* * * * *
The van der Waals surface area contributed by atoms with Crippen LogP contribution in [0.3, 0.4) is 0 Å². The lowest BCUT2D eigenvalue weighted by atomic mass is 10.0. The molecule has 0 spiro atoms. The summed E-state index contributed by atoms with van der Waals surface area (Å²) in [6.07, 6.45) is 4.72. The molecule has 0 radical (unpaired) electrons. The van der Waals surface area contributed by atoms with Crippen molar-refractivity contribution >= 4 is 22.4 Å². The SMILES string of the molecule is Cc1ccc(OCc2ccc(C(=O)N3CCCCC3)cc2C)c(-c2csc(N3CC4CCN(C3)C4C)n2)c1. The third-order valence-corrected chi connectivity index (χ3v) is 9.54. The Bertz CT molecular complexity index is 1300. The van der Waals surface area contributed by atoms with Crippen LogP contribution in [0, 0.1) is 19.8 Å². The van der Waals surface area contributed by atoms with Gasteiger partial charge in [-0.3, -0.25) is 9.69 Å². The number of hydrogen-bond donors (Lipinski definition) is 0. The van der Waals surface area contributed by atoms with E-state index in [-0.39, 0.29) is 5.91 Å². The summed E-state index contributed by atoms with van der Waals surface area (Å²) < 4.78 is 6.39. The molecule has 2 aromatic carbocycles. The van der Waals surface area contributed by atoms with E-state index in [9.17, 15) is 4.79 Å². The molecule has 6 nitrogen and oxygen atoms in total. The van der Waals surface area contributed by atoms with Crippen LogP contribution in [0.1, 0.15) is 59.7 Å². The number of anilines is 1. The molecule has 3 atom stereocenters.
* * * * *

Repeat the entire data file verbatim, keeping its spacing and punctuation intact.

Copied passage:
The van der Waals surface area contributed by atoms with Crippen LogP contribution in [0.3, 0.4) is 0 Å². The lowest BCUT2D eigenvalue weighted by atomic mass is 10.0. The molecule has 0 spiro atoms. The summed E-state index contributed by atoms with van der Waals surface area (Å²) in [6.07, 6.45) is 4.72. The molecule has 0 radical (unpaired) electrons. The van der Waals surface area contributed by atoms with Crippen molar-refractivity contribution >= 4 is 22.4 Å². The SMILES string of the molecule is Cc1ccc(OCc2ccc(C(=O)N3CCCCC3)cc2C)c(-c2csc(N3CC4CCN(C3)C4C)n2)c1. The third-order valence-corrected chi connectivity index (χ3v) is 9.54. The Bertz CT molecular complexity index is 1300. The van der Waals surface area contributed by atoms with Crippen LogP contribution in [0, 0.1) is 19.8 Å². The van der Waals surface area contributed by atoms with Gasteiger partial charge in [-0.3, -0.25) is 9.69 Å². The number of hydrogen-bond donors (Lipinski definition) is 0. The van der Waals surface area contributed by atoms with E-state index in [-0.39, 0.29) is 5.91 Å². The summed E-state index contributed by atoms with van der Waals surface area (Å²) < 4.78 is 6.39. The molecule has 2 aromatic carbocycles. The van der Waals surface area contributed by atoms with E-state index in [9.17, 15) is 4.79 Å². The molecule has 6 nitrogen and oxygen atoms in total. The van der Waals surface area contributed by atoms with Crippen LogP contribution in [0.1, 0.15) is 59.7 Å². The number of anilines is 1. The molecule has 3 atom stereocenters.